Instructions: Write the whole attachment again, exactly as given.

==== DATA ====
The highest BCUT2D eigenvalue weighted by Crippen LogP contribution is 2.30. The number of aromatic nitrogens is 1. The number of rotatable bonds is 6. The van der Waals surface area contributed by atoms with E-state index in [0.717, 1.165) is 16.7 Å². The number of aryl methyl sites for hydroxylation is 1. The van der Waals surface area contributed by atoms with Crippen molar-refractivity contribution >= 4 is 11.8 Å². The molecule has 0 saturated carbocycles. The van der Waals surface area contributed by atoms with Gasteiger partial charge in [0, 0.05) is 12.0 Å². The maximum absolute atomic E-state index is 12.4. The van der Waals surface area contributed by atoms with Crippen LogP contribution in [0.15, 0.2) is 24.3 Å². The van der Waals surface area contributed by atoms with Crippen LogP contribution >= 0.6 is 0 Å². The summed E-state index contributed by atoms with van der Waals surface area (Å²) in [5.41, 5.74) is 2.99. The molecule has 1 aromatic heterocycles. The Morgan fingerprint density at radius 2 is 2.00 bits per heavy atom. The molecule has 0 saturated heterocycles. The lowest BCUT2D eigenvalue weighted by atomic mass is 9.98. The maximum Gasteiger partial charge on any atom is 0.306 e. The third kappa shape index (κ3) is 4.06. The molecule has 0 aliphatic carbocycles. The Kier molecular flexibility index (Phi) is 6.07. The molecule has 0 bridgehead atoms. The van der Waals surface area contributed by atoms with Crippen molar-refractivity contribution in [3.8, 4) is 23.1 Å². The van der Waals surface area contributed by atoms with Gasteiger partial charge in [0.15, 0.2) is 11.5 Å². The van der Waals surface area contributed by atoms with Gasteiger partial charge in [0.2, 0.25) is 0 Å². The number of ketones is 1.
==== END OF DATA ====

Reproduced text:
The highest BCUT2D eigenvalue weighted by Crippen LogP contribution is 2.30. The number of aromatic nitrogens is 1. The number of rotatable bonds is 6. The van der Waals surface area contributed by atoms with E-state index in [0.717, 1.165) is 16.7 Å². The number of aryl methyl sites for hydroxylation is 1. The van der Waals surface area contributed by atoms with Crippen molar-refractivity contribution >= 4 is 11.8 Å². The molecule has 0 saturated carbocycles. The van der Waals surface area contributed by atoms with Gasteiger partial charge in [0, 0.05) is 12.0 Å². The maximum absolute atomic E-state index is 12.4. The van der Waals surface area contributed by atoms with Crippen LogP contribution in [0.15, 0.2) is 24.3 Å². The van der Waals surface area contributed by atoms with Crippen LogP contribution >= 0.6 is 0 Å². The summed E-state index contributed by atoms with van der Waals surface area (Å²) in [5.41, 5.74) is 2.99. The molecule has 1 aromatic heterocycles. The Morgan fingerprint density at radius 2 is 2.00 bits per heavy atom. The molecule has 0 saturated heterocycles. The lowest BCUT2D eigenvalue weighted by atomic mass is 9.98. The maximum Gasteiger partial charge on any atom is 0.306 e. The third kappa shape index (κ3) is 4.06. The molecule has 0 aliphatic carbocycles. The Kier molecular flexibility index (Phi) is 6.07. The molecule has 0 bridgehead atoms. The van der Waals surface area contributed by atoms with Crippen molar-refractivity contribution in [3.8, 4) is 23.1 Å². The van der Waals surface area contributed by atoms with Gasteiger partial charge in [0.15, 0.2) is 11.5 Å². The van der Waals surface area contributed by atoms with Gasteiger partial charge in [0.2, 0.25) is 0 Å². The number of ketones is 1.